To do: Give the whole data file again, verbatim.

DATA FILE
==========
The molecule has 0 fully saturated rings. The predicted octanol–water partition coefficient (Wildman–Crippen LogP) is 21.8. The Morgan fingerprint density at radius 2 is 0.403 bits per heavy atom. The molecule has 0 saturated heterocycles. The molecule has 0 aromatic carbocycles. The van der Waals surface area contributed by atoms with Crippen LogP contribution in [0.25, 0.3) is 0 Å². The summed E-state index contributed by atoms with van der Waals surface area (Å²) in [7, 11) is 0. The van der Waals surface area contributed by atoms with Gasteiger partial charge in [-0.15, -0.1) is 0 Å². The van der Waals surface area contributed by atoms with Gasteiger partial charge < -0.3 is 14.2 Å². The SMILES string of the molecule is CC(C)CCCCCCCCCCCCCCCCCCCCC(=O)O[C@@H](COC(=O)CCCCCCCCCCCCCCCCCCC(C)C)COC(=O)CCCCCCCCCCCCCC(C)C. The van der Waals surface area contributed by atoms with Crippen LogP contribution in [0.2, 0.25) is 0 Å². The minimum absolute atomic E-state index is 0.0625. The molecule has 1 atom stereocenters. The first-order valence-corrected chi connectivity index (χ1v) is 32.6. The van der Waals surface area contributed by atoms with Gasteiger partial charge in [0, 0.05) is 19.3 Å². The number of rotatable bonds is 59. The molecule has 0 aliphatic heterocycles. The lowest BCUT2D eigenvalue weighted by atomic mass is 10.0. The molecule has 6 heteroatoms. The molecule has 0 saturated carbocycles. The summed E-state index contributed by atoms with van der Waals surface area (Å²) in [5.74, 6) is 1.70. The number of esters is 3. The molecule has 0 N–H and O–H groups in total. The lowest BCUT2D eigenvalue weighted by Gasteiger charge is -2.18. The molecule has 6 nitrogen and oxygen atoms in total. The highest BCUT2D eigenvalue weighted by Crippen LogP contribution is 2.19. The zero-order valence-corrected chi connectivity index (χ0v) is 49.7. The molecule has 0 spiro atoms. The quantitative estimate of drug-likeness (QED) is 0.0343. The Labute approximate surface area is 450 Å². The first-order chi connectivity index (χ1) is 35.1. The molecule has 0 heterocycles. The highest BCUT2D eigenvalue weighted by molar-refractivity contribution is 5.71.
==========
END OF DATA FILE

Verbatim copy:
The molecule has 0 fully saturated rings. The predicted octanol–water partition coefficient (Wildman–Crippen LogP) is 21.8. The Morgan fingerprint density at radius 2 is 0.403 bits per heavy atom. The molecule has 0 saturated heterocycles. The molecule has 0 aromatic carbocycles. The van der Waals surface area contributed by atoms with Crippen LogP contribution in [0.25, 0.3) is 0 Å². The summed E-state index contributed by atoms with van der Waals surface area (Å²) in [7, 11) is 0. The van der Waals surface area contributed by atoms with Gasteiger partial charge in [-0.15, -0.1) is 0 Å². The van der Waals surface area contributed by atoms with Gasteiger partial charge < -0.3 is 14.2 Å². The SMILES string of the molecule is CC(C)CCCCCCCCCCCCCCCCCCCCC(=O)O[C@@H](COC(=O)CCCCCCCCCCCCCCCCCCC(C)C)COC(=O)CCCCCCCCCCCCCC(C)C. The van der Waals surface area contributed by atoms with Crippen LogP contribution in [0.2, 0.25) is 0 Å². The minimum absolute atomic E-state index is 0.0625. The molecule has 1 atom stereocenters. The first-order valence-corrected chi connectivity index (χ1v) is 32.6. The van der Waals surface area contributed by atoms with Gasteiger partial charge in [0, 0.05) is 19.3 Å². The number of rotatable bonds is 59. The molecule has 0 aliphatic heterocycles. The lowest BCUT2D eigenvalue weighted by atomic mass is 10.0. The molecule has 6 heteroatoms. The molecule has 0 saturated carbocycles. The summed E-state index contributed by atoms with van der Waals surface area (Å²) in [5.74, 6) is 1.70. The number of esters is 3. The molecule has 0 N–H and O–H groups in total. The lowest BCUT2D eigenvalue weighted by Gasteiger charge is -2.18. The molecule has 6 nitrogen and oxygen atoms in total. The highest BCUT2D eigenvalue weighted by Crippen LogP contribution is 2.19. The zero-order valence-corrected chi connectivity index (χ0v) is 49.7. The molecule has 0 spiro atoms. The quantitative estimate of drug-likeness (QED) is 0.0343. The Labute approximate surface area is 450 Å². The first-order chi connectivity index (χ1) is 35.1. The molecule has 0 heterocycles. The highest BCUT2D eigenvalue weighted by molar-refractivity contribution is 5.71.